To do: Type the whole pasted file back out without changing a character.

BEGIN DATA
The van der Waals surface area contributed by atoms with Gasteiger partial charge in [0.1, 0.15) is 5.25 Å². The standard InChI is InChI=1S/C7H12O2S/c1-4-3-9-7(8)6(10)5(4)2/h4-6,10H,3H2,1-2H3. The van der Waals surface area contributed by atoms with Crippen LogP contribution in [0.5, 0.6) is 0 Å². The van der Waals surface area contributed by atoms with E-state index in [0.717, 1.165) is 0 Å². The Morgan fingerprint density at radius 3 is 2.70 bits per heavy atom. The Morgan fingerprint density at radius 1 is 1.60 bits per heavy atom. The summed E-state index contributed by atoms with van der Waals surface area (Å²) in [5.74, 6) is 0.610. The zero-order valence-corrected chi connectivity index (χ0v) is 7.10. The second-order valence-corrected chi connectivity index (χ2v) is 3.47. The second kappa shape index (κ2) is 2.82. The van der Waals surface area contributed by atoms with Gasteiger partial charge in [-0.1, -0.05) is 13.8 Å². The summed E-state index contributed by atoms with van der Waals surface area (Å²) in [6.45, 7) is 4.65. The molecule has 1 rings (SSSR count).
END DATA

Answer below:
The van der Waals surface area contributed by atoms with Gasteiger partial charge in [0.1, 0.15) is 5.25 Å². The standard InChI is InChI=1S/C7H12O2S/c1-4-3-9-7(8)6(10)5(4)2/h4-6,10H,3H2,1-2H3. The van der Waals surface area contributed by atoms with Crippen LogP contribution in [0.5, 0.6) is 0 Å². The van der Waals surface area contributed by atoms with E-state index in [0.717, 1.165) is 0 Å². The Morgan fingerprint density at radius 3 is 2.70 bits per heavy atom. The Morgan fingerprint density at radius 1 is 1.60 bits per heavy atom. The summed E-state index contributed by atoms with van der Waals surface area (Å²) in [5.74, 6) is 0.610. The zero-order valence-corrected chi connectivity index (χ0v) is 7.10. The second-order valence-corrected chi connectivity index (χ2v) is 3.47. The second kappa shape index (κ2) is 2.82. The van der Waals surface area contributed by atoms with Gasteiger partial charge in [-0.1, -0.05) is 13.8 Å². The summed E-state index contributed by atoms with van der Waals surface area (Å²) in [6.45, 7) is 4.65. The molecule has 1 rings (SSSR count).